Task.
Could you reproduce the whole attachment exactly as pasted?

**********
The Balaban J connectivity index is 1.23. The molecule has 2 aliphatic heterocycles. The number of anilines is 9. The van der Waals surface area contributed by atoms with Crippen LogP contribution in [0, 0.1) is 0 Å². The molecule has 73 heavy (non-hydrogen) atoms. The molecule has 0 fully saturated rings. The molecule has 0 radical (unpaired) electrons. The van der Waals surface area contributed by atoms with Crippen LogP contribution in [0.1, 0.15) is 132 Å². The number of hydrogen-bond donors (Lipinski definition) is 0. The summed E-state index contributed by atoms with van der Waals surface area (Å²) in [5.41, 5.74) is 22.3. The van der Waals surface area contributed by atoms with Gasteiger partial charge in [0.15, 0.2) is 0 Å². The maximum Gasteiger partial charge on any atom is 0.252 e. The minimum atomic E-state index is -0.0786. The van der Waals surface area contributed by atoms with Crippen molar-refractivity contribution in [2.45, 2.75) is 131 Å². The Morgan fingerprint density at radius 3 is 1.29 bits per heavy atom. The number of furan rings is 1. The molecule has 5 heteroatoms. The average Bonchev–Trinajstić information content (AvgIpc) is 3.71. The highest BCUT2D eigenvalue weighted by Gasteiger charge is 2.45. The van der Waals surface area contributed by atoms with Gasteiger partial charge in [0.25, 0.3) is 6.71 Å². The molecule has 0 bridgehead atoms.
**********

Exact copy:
The Balaban J connectivity index is 1.23. The molecule has 2 aliphatic heterocycles. The number of anilines is 9. The van der Waals surface area contributed by atoms with Crippen LogP contribution in [0, 0.1) is 0 Å². The molecule has 73 heavy (non-hydrogen) atoms. The molecule has 0 fully saturated rings. The molecule has 0 radical (unpaired) electrons. The van der Waals surface area contributed by atoms with Crippen LogP contribution in [0.1, 0.15) is 132 Å². The number of hydrogen-bond donors (Lipinski definition) is 0. The summed E-state index contributed by atoms with van der Waals surface area (Å²) in [5.41, 5.74) is 22.3. The van der Waals surface area contributed by atoms with Gasteiger partial charge in [0.15, 0.2) is 0 Å². The maximum Gasteiger partial charge on any atom is 0.252 e. The minimum atomic E-state index is -0.0786. The van der Waals surface area contributed by atoms with Crippen molar-refractivity contribution in [2.45, 2.75) is 131 Å². The Morgan fingerprint density at radius 3 is 1.29 bits per heavy atom. The number of furan rings is 1. The molecule has 5 heteroatoms. The average Bonchev–Trinajstić information content (AvgIpc) is 3.71. The highest BCUT2D eigenvalue weighted by Gasteiger charge is 2.45. The van der Waals surface area contributed by atoms with Gasteiger partial charge in [0.25, 0.3) is 6.71 Å². The molecule has 0 bridgehead atoms.